Nearly a month since its release, die hard fans and film critics continue to debate the latest Walt Disney (DIS -0.10%) developed entry in the Star Wars saga, The Last Jedi.

The most bearish viewers have pointed to unexplored storylines, missed opportunities for character development, and various plot holes. But has this controversy played out in the film's box office performance?

Still a powerful force

Make no mistake, The Last Jedi is a financial home run. So far, the movie has generated over $1.2 billion in cumulative box office receipts, and though it remains well behind The Force Awakens, it has surpassed 2016's Rogue One.

By their 25th day in theaters, The Force Awakens had sold over $816 million in tickets; The Last Jedi, $574 million; and Rogue One, $479 million. Regardless of the mixed reception, it's clear there was an audience for this new film. 

Rey finds Luke Skywalker in the film "The Last Jedi"

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Long coattails

There's no question now that Walt Disney's acquisition of Lucasfilm is still paying dividends. Even when the deal was first announced, the market didn't see it as the same risky venture when the entertainment giant took over Marvel for a similar amount. In a few short years,Disney-produced Star Wars films have topped $4 billion at the box office -- matching what the company paid for the franchise in 2012.

And Star Wars will have a trickle-down effect for companies that ride the coattails of each release. Toymaker Hasbro (HAS -0.02%), for example, benefits whenever a Star Wars film is released, but the popularity of the movie will determine just how big the impact will be. After the 2015 release of The Force Awakens, Hasbro's partner revenue surged 68% that year, while the following year, segment revenue was up only 28% for Rogue One.

Disney's own earnings, which should be reported early next month, will also reflect these nuances. While they'll undoubtedly get more of a lift from The Last Jedi than they did from Rogue One, keep in mind the new film is still tracking at just over half the box office draw of the first sequel.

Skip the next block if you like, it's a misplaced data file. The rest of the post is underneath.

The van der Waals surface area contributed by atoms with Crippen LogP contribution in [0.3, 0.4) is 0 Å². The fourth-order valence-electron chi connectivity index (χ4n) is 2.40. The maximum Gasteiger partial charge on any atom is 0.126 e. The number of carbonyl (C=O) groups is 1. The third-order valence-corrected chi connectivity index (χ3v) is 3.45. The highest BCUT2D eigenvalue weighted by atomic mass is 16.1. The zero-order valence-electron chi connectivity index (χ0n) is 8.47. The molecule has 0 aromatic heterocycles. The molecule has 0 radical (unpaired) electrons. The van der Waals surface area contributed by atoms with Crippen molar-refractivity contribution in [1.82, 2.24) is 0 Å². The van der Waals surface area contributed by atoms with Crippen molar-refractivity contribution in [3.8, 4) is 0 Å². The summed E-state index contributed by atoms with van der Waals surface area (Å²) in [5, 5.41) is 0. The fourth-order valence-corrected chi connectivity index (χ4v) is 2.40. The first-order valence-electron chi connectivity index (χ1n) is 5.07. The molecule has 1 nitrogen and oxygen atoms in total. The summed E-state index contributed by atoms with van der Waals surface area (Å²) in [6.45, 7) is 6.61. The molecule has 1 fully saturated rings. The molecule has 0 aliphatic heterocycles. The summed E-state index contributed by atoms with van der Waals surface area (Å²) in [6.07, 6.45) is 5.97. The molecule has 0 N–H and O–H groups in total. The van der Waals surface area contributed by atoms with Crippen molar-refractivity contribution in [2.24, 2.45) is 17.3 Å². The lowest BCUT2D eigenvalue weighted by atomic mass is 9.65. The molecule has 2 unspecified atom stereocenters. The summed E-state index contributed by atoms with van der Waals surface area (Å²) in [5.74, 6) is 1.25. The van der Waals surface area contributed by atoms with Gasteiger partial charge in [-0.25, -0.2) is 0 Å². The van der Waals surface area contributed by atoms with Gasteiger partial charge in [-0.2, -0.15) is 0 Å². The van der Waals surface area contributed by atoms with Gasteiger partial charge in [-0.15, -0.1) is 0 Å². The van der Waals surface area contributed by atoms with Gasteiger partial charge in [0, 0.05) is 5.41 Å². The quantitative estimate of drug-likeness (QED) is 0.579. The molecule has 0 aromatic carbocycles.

Playing it safe

It was reported in 2015 that George Lucas was unhappy with the direction Disney was taking the Star Wars saga. He complained that they wanted to make "retro" movies that borrowed heavily from the original film, rather than go in new directions, and that's how things appear to be playing out.

Even so, Disney is looking to the future. It will be exploring the backstory of popular character Han Solo with the May 25 release of Solo: A Star Wars Story. The film will cover events before the original Star Wars trilogy, and it'll be followed by the late 2019 release of the still-unnamed Episode IX, the final film of the new trilogy.

Although there's speculation that film could mark the end of the Skywalker line of movies -- George Lucas had always envisioned nine movies in the saga -- Disney is exploring how to carry the franchise forward with new casts of characters well into the next decade.

And it's not just movies, but as has long been the case with Star Wars, there are TV shows to come. In addition to the animated titles that you can currently find like Clone Wars and Rebels, a live-action series is expected for the company's upcoming streaming service.

The Last Jedi may have been one of the weaker installments in the franchise, arguably among the worst according to some fans, but it's still a massive hit for Disney. The new trilogy has already set the stage for the entertainment giant to build a new legacy around it that will carry on well into the future, likely winning new legions of fans and perhaps equally important, generating billions more in revenue for the company.